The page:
A Sanguine Neurastheniac

Entries tagged as ‘Tor’

Overclocking, wire tripping, and further adventures with Tor

February 27, 2013 · Leave a Comment

Tools of the Trade

Tools of the Trade

Yesterday I was at the OTI offices again for a workday. For a chunk of the day I worked with Dan Staples on reviewing some things I’d learned about network settings in Commotion, and testing a Tor-enabled Commotion build. (More on that in a separate post.)

A couple of funny things happened on the way to the Internet. First, running Tor on a Ubiquiti PicoStation wireless node caused the little machine to overheat and reboot within 30 seconds of the process starting! Ha! We niced the process and managed to get it to stay up long enough to properly start up. I’ll do some more troubleshooting to figure out why it’s running so hard and see if there’s a way to (literally) cool it down. But I thought that was a pretty awesome problem.

At the same time, I successfully connected to the Internet through a Buffalo Air Station router that was elegantly modified by Access Labs to be a Tor transparent proxy. A couple of funny things happened as a result. First, since I had Thunderbird open and set to check my email every 5 minutes or so, my Gmail accounts freaked out. I got notices of suspicious activity for 3 different accounts because all my network traffic was running over Tor, meaning that my mail requests were hitting the Gmail servers from several different Tor exit nodes around the world. This caused Gmail to assume that malicious users were trying to access my account from a bunch of different places. It was a minor hassle to convince Gmail to stop panicking, but it was kind of neat to trip that wire.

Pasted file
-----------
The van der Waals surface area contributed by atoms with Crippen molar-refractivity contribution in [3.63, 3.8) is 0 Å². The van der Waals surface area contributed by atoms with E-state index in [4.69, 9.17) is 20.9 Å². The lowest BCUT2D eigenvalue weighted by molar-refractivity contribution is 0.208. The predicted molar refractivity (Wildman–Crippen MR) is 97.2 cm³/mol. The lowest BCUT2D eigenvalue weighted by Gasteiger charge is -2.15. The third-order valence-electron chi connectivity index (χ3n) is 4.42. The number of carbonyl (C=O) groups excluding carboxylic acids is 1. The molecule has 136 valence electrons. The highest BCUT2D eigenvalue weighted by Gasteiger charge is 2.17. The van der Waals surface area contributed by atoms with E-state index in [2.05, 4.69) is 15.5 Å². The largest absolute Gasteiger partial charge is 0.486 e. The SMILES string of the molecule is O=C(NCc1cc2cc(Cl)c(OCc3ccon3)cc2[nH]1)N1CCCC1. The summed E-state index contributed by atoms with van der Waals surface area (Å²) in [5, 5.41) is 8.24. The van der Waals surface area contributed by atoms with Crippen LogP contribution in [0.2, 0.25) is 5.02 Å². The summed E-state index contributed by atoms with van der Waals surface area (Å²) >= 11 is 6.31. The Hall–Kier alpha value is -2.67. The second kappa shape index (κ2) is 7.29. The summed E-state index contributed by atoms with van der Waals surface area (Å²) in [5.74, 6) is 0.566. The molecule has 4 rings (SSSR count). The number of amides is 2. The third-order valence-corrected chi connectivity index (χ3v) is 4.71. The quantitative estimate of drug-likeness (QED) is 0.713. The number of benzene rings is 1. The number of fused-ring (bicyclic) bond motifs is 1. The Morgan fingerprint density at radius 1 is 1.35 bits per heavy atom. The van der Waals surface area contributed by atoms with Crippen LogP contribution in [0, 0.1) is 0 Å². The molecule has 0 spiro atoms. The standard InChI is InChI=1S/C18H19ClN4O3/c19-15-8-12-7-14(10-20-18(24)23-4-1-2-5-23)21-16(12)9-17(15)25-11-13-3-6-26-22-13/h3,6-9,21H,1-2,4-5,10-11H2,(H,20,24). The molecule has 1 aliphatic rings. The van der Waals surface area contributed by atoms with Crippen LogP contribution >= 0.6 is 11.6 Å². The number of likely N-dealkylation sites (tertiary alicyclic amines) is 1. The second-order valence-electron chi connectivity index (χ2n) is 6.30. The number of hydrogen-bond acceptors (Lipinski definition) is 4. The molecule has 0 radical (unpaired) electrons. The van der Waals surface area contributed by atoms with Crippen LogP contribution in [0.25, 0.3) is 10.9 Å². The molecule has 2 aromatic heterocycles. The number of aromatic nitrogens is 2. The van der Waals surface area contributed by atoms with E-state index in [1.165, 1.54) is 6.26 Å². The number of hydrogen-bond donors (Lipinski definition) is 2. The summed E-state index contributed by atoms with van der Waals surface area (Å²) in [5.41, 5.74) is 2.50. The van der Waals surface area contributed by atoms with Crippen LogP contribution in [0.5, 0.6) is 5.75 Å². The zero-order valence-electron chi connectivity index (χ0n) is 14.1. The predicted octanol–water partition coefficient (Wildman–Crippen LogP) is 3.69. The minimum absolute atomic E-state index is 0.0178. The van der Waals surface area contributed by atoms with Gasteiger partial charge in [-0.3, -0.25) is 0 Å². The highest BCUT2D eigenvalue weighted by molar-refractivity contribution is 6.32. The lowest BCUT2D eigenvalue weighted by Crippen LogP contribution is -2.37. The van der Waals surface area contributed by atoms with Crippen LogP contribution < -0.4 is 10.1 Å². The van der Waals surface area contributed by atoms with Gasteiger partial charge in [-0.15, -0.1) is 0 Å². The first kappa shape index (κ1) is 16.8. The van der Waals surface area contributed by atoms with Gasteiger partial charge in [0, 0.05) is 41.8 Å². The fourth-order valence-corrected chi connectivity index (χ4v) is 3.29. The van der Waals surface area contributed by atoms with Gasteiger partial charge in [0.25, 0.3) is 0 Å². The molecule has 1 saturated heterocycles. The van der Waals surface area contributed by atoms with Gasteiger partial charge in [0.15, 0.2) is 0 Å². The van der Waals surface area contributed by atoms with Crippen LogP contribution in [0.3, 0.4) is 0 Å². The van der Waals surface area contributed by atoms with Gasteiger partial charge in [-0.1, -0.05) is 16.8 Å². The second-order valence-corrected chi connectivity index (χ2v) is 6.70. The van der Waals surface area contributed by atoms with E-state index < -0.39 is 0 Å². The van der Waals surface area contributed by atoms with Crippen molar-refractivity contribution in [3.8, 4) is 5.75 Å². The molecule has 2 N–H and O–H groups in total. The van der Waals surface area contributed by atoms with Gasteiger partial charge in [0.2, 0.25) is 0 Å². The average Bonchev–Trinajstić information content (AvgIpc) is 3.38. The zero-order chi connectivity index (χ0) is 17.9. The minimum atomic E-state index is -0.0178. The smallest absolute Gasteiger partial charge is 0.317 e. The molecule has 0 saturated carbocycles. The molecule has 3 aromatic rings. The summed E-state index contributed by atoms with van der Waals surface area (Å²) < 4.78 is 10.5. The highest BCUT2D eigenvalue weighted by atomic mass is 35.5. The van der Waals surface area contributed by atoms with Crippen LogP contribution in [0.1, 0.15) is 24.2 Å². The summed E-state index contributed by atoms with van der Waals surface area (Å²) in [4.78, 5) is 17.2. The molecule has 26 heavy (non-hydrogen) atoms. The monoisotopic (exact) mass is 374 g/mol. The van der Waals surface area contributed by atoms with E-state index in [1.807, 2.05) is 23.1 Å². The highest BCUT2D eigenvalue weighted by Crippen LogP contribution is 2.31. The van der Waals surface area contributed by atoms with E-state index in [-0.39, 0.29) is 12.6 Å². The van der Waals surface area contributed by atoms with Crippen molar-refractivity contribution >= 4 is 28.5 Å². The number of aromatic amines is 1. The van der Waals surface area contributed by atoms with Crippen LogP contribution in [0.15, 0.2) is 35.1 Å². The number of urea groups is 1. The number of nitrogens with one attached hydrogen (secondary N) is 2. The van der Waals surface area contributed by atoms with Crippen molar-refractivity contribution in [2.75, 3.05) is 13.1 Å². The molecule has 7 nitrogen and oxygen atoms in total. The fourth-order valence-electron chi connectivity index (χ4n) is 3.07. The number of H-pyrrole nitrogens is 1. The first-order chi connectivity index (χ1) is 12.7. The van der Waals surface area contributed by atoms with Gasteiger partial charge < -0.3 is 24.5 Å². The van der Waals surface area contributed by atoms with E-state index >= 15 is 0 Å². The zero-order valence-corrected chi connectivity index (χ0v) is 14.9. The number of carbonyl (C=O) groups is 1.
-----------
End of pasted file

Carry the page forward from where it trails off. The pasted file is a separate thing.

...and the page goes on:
Most adorable of all, however, came from your favorite activist tech collective and mine, Riseup Labs. One of the IPs in the suspicious activity notices was listed this way:

Tuesday, February 26, 2013 9:04:31 PM UTC
IP Address: 77.109.139.87 (load-me-in-a-browser-if-this-tor-node-is-causing-you-grief.riseup.net.)
Location: Cham, Switzerland

So that’s a little message from the Riseup operators of that Tor exit node. If you do indeed load it in a browser, you’ll see that it’s a very wry RTFM.

Categories: Geekery
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Tor basics in plain English

January 28, 2013 · Leave a Comment

Here’s a cheat sheet that I wrote up for myself about two weeks ago after I’d gotten my bearings with the basics of Tor.  I actually wrote it as an informal status update to my mentor and realized that if it was helpful to me, it might be helpful to someone else.  If you see any errors, don’t be shy about setting me back on the right path!

First, though, please bask in the glory of this super awesome clickable graphic that demonstrates what network traffic is and isn’t obscured by Tor and HTTPS (encrypted HTTP).  This snippet below is just a teaser.  Click it to go to a page where you can click buttons for Tor and HTTPS and see how they work.

Tor and HTTP

Tor and HTTPS

After a visit to the OTI offices and an overview of Commotion with my project mentor Will Hawkins, I felt like the fog had parted a bit on the Commotion side so I moved over to get the same level of clarity with Tor.  That’s most of what I did that week.  The Tor IRC channel has been unexpectedly not-unpleasant and I have a basic grasp of the vocabulary and principles.I learned that all Tor-enabled machines use the same code, and they are differentiated by changes to the config file.  All Tor network participants (machines running Tor) are either clients or relays. Clients just connect to a stable entry, or “guard” node, and get on their merry way.